Other service providers utilize open architecture, modular operating models that allow asset managers to switch providers and add or remove middle and back-office services. This entails many service provider partnerships and layers of maintenance from the front to back office.
The one-stop shop model avoids the complexity of multiple systems and vendors, as well as siloed operational systems and infrastructure. The industry is gravitating to fully integrated solutions from large custodian banks such as State Street or big investment banks with a custody business.
Sam Edwards: We are seeing a lot more demand for our enhanced custody products, which almost reach into prime brokerage services. They enable that first layer of inventory and collateral management so firms can move between funds seamlessly.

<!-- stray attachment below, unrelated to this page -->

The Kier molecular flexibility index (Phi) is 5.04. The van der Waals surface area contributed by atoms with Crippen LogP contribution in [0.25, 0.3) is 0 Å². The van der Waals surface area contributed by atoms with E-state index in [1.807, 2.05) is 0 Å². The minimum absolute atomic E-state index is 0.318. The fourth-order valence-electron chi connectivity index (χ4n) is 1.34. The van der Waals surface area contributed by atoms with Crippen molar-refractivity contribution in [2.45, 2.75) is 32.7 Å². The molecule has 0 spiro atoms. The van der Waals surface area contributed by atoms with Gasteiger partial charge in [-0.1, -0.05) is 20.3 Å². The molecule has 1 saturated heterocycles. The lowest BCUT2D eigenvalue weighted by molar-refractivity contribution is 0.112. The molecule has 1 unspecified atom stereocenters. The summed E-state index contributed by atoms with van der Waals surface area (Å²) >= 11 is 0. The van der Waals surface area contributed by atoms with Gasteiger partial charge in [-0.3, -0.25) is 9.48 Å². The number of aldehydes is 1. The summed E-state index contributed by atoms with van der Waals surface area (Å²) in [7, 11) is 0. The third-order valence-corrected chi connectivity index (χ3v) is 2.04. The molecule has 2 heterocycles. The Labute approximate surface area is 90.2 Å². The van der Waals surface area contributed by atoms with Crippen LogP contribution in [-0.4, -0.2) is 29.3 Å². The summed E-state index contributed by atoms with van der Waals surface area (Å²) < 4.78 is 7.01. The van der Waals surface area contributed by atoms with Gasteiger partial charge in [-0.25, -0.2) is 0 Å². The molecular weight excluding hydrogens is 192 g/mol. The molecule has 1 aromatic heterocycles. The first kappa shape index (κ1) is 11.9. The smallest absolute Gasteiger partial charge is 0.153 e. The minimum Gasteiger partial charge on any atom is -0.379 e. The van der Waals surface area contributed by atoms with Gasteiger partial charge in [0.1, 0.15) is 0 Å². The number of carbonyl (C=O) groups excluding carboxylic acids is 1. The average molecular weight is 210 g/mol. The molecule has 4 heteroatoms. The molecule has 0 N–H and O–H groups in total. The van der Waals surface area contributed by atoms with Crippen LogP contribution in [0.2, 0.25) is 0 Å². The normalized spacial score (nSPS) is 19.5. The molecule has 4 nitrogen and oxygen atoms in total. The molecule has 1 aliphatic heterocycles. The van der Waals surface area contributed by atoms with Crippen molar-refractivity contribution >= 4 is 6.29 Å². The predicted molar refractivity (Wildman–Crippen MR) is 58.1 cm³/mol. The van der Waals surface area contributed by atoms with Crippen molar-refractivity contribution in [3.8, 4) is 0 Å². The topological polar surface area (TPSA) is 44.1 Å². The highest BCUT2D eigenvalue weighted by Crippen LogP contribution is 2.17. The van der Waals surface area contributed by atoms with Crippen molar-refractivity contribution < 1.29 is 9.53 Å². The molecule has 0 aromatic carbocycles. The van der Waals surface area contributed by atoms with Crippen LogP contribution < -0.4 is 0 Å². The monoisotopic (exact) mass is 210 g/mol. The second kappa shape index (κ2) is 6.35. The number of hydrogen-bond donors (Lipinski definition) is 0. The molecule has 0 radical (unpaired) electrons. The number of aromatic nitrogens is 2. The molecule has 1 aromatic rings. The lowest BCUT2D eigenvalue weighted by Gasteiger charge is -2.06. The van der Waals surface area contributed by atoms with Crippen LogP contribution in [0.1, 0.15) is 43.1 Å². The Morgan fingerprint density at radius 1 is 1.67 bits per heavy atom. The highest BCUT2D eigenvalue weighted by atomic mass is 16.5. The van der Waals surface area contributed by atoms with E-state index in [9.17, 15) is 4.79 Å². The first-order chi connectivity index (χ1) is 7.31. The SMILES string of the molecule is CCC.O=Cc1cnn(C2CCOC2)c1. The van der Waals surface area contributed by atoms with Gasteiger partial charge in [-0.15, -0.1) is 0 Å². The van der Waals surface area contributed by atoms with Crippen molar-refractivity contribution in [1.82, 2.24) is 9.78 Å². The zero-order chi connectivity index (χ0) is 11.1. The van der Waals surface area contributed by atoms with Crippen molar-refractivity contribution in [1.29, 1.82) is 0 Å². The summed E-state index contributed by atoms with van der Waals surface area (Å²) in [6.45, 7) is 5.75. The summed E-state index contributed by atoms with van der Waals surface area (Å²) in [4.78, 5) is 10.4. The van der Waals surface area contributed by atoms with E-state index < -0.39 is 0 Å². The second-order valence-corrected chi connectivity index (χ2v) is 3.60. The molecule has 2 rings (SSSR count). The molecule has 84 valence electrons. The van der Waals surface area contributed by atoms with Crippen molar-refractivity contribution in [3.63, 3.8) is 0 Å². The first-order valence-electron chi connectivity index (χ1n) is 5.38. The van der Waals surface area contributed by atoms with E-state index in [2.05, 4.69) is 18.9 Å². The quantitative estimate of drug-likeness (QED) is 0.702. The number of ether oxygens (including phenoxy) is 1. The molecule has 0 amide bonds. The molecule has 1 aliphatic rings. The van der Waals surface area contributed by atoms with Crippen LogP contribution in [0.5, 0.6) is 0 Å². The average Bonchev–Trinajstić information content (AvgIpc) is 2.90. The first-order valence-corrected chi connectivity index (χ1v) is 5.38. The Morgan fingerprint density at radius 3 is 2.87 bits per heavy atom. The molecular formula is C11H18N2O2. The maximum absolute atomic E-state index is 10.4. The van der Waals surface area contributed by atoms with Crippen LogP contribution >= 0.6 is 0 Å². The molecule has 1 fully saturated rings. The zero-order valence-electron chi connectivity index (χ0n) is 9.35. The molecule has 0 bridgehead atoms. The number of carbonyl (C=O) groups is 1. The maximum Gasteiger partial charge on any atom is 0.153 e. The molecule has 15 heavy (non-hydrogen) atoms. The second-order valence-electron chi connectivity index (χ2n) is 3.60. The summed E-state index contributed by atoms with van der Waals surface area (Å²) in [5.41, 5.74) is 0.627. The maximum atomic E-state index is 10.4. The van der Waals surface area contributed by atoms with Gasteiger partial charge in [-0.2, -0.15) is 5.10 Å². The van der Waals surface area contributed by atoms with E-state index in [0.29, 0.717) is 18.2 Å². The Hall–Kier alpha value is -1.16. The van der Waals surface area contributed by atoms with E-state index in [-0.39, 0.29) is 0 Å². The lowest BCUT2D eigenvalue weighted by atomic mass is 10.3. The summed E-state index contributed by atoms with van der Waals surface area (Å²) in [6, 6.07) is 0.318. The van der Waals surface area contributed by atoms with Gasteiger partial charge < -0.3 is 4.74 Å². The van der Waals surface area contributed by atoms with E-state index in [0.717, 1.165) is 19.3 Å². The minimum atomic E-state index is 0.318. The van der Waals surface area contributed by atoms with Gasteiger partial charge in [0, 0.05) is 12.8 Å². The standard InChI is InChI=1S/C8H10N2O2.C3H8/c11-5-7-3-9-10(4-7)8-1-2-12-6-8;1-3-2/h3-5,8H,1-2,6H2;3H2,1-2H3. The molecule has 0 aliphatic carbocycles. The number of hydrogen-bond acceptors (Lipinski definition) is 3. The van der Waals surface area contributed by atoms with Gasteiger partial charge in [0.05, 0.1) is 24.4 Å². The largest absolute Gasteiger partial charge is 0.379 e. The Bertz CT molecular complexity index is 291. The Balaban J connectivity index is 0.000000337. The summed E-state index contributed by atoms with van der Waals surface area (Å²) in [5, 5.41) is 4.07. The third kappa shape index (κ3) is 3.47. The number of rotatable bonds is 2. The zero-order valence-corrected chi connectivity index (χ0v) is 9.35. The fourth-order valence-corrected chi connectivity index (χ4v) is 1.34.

Asset managers tell us they want one point of contact – to supply one set of trade files and receive the full chain of services from middle-office services to collateral management and funding solutions. That’s our clients’ core business demand.
But clients need to ensure compliance on 1 September 2022, so that is the top priority. Market utilities provide all firms with a common platform to make calculations. However, they will still need solutions either from a one-stop shop or a mix of individual proprietary and outsourced services.